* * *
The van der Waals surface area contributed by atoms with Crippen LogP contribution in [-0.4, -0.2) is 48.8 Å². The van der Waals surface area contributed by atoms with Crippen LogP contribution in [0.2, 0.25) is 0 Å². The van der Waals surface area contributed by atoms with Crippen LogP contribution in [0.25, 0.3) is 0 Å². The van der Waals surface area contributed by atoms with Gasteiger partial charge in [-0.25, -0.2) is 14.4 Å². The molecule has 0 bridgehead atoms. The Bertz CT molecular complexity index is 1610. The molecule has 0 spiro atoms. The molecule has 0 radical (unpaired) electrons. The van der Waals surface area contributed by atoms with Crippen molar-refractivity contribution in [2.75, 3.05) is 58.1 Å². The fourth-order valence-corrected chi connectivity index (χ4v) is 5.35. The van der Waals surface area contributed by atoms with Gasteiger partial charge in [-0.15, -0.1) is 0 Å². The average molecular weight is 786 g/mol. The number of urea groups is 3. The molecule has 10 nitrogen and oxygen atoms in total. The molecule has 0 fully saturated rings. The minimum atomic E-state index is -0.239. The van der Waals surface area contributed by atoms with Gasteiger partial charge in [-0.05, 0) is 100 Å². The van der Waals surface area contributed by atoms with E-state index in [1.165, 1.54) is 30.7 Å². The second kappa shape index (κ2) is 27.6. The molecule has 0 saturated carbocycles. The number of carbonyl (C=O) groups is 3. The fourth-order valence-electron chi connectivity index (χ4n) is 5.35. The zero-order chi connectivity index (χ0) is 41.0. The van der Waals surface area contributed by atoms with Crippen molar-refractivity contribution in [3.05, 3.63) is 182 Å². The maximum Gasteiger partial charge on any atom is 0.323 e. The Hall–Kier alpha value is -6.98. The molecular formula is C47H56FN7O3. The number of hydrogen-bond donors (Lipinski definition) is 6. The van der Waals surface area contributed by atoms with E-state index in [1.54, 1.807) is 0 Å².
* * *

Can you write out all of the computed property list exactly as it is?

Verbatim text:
The van der Waals surface area contributed by atoms with Crippen LogP contribution in [-0.4, -0.2) is 48.8 Å². The van der Waals surface area contributed by atoms with Crippen LogP contribution in [0.2, 0.25) is 0 Å². The van der Waals surface area contributed by atoms with Crippen LogP contribution in [0.25, 0.3) is 0 Å². The van der Waals surface area contributed by atoms with Gasteiger partial charge in [-0.25, -0.2) is 14.4 Å². The molecule has 0 bridgehead atoms. The Bertz CT molecular complexity index is 1610. The molecule has 0 spiro atoms. The molecule has 0 radical (unpaired) electrons. The van der Waals surface area contributed by atoms with Crippen molar-refractivity contribution in [2.75, 3.05) is 58.1 Å². The fourth-order valence-corrected chi connectivity index (χ4v) is 5.35. The van der Waals surface area contributed by atoms with Gasteiger partial charge in [-0.15, -0.1) is 0 Å². The average molecular weight is 786 g/mol. The number of urea groups is 3. The molecule has 10 nitrogen and oxygen atoms in total. The molecule has 0 fully saturated rings. The minimum atomic E-state index is -0.239. The van der Waals surface area contributed by atoms with Gasteiger partial charge in [-0.05, 0) is 100 Å². The van der Waals surface area contributed by atoms with E-state index in [1.165, 1.54) is 30.7 Å². The second kappa shape index (κ2) is 27.6. The molecule has 0 saturated carbocycles. The number of carbonyl (C=O) groups is 3. The fourth-order valence-electron chi connectivity index (χ4n) is 5.35. The zero-order chi connectivity index (χ0) is 41.0. The van der Waals surface area contributed by atoms with Crippen molar-refractivity contribution in [3.05, 3.63) is 182 Å². The maximum Gasteiger partial charge on any atom is 0.323 e. The Hall–Kier alpha value is -6.98. The molecular formula is C47H56FN7O3. The number of hydrogen-bond donors (Lipinski definition) is 6. The van der Waals surface area contributed by atoms with E-state index in [1.54, 1.807) is 0 Å².